Wednesday, February 18, 2015

Writing for Your Audience Versus Just for SEO

A few weeks ago I wrote a post in which I discussed how strictly adhering to search engine optimization guidelines can, at times, do more harm than good. This is because by focusing too emphatically on specific search terms we sometimes risk alienating visitors to the site who may be looking for content not related to those keywords.

Today I would like to address another concern regarding an overemphasis on SEO. Too often, many law firms (and many businesses in general), perceive their web site to be a tool used to generate new business. This is fine and is, in fact, one of the ways in which a quality web site can serve a positive function in the firm’s business development efforts.  

But it is not the only one. Any purchasing process involves both the generation of potential new customers as well as converting those prospects into clients. A web site is not just a lead generation tool—it is also a conversion tool. As such, it is visited by prospects for information about the firm, its areas of focus, its attorneys and also to get a sense of the very essence of the practice.

When content is developed that focuses too heavily on having the “right” keywords appear the “right” number of times in the “right” places, we lose sight of what we are actually trying to do – sell the site visitor on the merits of our organization. This requires a writing style that understands the target audience, that is user-friendly and that underscores the firm’s benefits. When we do not do that, we run the risk of falling into traps exemplified by the admittedly exaggerated line, “Smith & Jones are divorce attorneys who focus on divorce and assist those individuals going through the divorce process to get through that divorce process smoothly.”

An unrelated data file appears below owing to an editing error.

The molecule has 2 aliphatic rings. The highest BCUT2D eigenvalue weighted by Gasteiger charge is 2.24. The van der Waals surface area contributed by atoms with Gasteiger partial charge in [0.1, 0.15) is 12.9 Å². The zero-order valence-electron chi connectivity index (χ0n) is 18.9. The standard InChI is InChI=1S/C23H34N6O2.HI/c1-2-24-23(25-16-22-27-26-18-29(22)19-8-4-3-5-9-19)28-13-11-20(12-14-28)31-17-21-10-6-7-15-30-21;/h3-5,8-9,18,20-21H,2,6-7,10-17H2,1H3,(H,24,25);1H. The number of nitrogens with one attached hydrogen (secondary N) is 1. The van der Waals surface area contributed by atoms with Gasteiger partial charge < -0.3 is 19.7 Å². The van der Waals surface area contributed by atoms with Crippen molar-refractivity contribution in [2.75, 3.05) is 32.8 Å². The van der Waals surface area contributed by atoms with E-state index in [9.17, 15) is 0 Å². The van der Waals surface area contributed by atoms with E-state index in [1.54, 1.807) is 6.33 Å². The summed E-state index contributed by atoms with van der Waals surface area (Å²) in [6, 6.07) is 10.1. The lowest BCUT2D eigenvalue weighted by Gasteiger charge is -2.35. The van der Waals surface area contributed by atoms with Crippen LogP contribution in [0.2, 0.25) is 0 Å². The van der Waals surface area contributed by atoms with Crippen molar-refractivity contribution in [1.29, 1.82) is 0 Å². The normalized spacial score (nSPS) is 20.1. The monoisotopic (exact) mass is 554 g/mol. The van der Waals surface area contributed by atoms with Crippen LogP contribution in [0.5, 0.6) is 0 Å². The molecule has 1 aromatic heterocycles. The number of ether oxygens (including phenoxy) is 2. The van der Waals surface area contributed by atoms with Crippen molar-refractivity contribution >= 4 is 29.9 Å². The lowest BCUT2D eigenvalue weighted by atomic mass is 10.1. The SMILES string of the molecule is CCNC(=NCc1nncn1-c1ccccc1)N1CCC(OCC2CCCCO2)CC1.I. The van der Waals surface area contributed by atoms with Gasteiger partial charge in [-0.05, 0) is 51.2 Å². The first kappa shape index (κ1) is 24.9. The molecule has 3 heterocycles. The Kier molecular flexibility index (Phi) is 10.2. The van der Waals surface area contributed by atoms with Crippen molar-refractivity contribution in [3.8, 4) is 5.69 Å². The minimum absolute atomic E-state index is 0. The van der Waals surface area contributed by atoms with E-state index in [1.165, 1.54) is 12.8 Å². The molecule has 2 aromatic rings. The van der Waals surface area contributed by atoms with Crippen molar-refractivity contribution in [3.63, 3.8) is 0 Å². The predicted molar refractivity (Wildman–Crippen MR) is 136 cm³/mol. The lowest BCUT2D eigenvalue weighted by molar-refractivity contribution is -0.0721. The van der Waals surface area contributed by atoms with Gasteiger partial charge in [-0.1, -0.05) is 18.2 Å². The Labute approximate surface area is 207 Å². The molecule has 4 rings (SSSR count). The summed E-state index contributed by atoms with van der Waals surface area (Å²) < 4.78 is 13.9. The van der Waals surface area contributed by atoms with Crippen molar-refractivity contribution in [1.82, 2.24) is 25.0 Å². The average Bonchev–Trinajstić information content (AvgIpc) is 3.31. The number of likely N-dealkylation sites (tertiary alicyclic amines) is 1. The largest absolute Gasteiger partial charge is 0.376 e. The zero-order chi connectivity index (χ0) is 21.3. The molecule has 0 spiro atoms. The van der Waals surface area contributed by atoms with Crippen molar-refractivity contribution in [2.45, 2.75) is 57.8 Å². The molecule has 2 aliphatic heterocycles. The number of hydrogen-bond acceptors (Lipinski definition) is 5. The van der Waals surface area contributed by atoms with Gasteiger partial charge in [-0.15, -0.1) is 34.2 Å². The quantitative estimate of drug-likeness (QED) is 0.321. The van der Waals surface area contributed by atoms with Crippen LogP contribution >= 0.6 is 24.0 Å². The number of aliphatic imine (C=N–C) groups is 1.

While Google and the other search engines have learned to account for such extreme examples of trying to get keywords into the content as often as humanly possible, the point remains the same.  There is a fine line between writing for SEO purposes and writing to the needs and interests of the reader. If you don’t focus enough on the SEO elements, you risk losing new visitors. Focus too much on the SEO and not enough on what you are saying (or how you are actually saying it,) you risk losing prospects. Copy written in a format as highlighted above will almost certainly not convert educated, high net worth prospects into clients that family law firms so often seek to obtain.

In many ways, this has become a very critical part of legal marketing in the 21st century. The degree to which your firm moves more in one direction versus the other needs to be carefully thought-through and should be a function of the type of practice areas in which your firm is active, the sophistication level of your target audience, the culture of your firm, how the percent revenue generated from different practice groups breaks out and the nature of the “purchasing” decision making process of prospects in your firm’s areas of emphasis. 

Friday, February 6, 2015

Thinking Small: Niching Your Practice

If you have absolutely unlimited marketing dollars at your disposal, then read no further.

If however, your law firm is like most, then making the most out of limited resources is an essential strategy.